Helping to restore missing children to parents

About 10,000 children are reported missing from the city every year and less than 3% of them are ultimately traced. The Hans India’s correspondent Sridhar K Penna takes a close look at the factors affecting the most vulnerable segments of population.

The figures are grim and dreadful, but startlingly true. At least one child runs away from his or her home every thirty seconds in the country! The reasons vary, but the experience is traumatic for parents who in most cases are left with no clue to trace the child. Apart from cases of children running away from homes, there is the larger problem of child trafficking in which several well-entrenched rackets are involved.

According to figures available with the National Human Rights Commission (NHRC) and the National Crime Records Bureau (NCRB), about 45, 000 children go missing each year in the State, including 10,000 from the city. Of these, nearly 1,100 remain untraced. Some NGOs attribute this to the parents’ unwillingness to register complaints with the police.

A senior representative of an NGO in Hyderabad points out that almost 30,000 girls from the State are pushed into the sex industry each year.

Andhra Pradesh is among the five States with the dubious distinction of having the highest rates of child trafficking, as the racketeers see it is a lucrative business.

A study by the NHRC suggests that low income families are the most vulnerable sections. The modus operandi of the traffickers includes one or more of the common methods of drugging, abduction, persuasion and deception. Serious investigations and committed attempts to trace girls and children reported missing are few and far between. This essentially stems from the involvement of ‘respectable’ people in trafficking.

Heralding a welcome change in crime detection, some time back the authorities made a breakthrough when some big fish, masquerading as socialites, were caught red handed in human trafficking when the victims were being sent abroad.

The Centre for Action Research and People’s Development, a city-based NGO working for child rights, has designed and implemented some pilot projects in various areas.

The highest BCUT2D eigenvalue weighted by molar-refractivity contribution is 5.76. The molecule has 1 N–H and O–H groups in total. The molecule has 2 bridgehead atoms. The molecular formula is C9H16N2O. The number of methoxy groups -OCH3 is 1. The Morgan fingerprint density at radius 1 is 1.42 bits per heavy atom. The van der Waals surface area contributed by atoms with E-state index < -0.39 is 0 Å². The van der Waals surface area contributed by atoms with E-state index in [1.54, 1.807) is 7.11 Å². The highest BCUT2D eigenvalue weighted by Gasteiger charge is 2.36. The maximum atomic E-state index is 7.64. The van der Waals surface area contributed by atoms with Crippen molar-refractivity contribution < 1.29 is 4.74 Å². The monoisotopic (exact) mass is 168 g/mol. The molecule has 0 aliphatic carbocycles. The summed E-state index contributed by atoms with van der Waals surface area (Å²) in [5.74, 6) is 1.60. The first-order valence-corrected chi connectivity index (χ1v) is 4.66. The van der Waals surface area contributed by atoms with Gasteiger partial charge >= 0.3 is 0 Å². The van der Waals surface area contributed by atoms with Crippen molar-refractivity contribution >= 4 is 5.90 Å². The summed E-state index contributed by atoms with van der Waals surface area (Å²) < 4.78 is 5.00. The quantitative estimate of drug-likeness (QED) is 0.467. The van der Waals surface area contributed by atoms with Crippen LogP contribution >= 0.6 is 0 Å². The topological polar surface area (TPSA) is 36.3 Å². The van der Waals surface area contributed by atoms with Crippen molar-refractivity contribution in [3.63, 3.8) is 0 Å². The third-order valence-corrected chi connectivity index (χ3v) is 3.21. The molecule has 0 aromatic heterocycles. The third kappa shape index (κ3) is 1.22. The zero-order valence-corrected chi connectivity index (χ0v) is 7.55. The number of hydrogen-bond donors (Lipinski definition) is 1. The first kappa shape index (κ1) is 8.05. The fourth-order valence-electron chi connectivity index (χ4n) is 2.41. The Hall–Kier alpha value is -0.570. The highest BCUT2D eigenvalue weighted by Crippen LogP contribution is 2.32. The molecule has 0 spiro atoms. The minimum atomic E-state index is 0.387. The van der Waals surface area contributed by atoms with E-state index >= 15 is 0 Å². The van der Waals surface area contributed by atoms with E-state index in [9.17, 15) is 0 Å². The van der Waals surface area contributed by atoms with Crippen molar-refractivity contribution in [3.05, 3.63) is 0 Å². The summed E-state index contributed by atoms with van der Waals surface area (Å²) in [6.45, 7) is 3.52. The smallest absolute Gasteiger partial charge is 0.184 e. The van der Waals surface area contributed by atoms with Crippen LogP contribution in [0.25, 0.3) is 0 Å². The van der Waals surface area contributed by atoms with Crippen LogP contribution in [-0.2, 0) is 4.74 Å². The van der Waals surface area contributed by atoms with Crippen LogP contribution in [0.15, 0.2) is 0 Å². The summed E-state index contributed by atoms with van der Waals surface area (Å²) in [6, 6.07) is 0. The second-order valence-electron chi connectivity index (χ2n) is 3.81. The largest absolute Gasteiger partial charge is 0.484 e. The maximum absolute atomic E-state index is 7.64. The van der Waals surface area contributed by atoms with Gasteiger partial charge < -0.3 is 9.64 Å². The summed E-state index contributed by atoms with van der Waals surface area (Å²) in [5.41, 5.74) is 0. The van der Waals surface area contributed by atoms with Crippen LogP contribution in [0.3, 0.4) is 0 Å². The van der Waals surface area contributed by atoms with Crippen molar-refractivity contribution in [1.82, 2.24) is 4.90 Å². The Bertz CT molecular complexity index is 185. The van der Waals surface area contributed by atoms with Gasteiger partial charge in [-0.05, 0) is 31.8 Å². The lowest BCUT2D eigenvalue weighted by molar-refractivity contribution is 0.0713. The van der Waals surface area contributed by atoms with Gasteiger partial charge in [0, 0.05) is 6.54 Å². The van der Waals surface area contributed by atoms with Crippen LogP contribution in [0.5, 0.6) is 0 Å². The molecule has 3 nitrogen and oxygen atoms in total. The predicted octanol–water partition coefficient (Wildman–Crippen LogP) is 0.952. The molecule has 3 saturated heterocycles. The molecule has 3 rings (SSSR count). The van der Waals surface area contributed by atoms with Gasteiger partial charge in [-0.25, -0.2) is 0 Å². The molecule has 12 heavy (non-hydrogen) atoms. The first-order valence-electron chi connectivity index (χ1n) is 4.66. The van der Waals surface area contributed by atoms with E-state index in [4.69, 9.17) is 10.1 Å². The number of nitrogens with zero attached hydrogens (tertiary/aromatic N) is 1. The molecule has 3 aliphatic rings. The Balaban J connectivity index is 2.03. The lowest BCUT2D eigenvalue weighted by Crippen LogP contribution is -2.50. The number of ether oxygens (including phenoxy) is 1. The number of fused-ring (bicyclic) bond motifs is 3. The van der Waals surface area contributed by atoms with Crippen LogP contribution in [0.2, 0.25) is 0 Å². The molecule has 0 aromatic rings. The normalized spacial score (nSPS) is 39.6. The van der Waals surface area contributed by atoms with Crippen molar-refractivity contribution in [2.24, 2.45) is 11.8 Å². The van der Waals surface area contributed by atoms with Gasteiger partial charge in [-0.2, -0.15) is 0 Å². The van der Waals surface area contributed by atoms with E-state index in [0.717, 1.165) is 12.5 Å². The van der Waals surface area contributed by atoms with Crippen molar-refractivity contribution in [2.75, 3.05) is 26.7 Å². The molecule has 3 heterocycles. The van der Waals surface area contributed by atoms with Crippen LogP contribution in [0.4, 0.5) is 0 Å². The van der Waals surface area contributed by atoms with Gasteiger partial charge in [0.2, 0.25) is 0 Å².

The programme is headed by M S Chandra, who has on his team fellow social activists M Subhash Chandra, Shyam Sundar Reddy, Kiran Valipa Venkat and Chinmayi. They identify, trace and expose the high magnitude of avoidable hysterectomies.

The CARPED team worked to put an end to child marriages among the Gangireddula community and developed community-specific IEC material on HIV/AIDS in a tribal language (the first educational film on HIV/AIDS in a tribal language). Chandra says that they are striving to help missing children reach their homes.

Their project aims at creating a model for NGOs/volunteers in tracing missing kids, locating their parents and in sensitising the stakeholders on the grim reality. Subhash says their relentless pursuit has helped in tracing and restoring over one hundred children to their biological parents. It is no mean achievement, considering they have done it just eleven months as of September 2011.

“We traced children in Delhi, Sholapur, Bangalore, Gulbarga, Orissa, Chittoor, Mumbai and Nalgonda. Most of them were natives of Nizamabad, Basheerabad (Mahabubnagar) Virava (Khammam), Erpedu, Madanapalle, Shamirpet, Medak and some were from far-off Nepal.”

It was a major victory for CARPED when its representatives raided Prabhat Circus in Chittoor and rescued 27 children, including nine from Nepal. Indicating the ordeal which the rescued children went through, Shyam Sundar he said: “The situation was deplorable and grossly inhuman, to say the least. Minors were forced to work for long hours and allowed to sleep for only four hours. What they got to eat was unhygienic and less than required. Some of the boys were a mere seven years old.”

A parent in Basheerabad, whose kid was traced by a CARPED team, felt relieved: “My child is alive in New Delhi. | was getting worried when news spread of a child sacrifice in the nearby village just a week ago”.

A parent in Nizamabad lost his kid five years back and the child is yet to be traced. He has since shifted to a new place of posting, while his wife resides in the same old house waiting for the son to return home. “We feel we have been able to do our bit to reduce the plight of some parents. Our efforts are catching on.

Recently, Aleesha Miller, a volunteer from the US worked on the cause to create more awareness,’ says Subhash. He adds wistfully: “”We have miles to go.”

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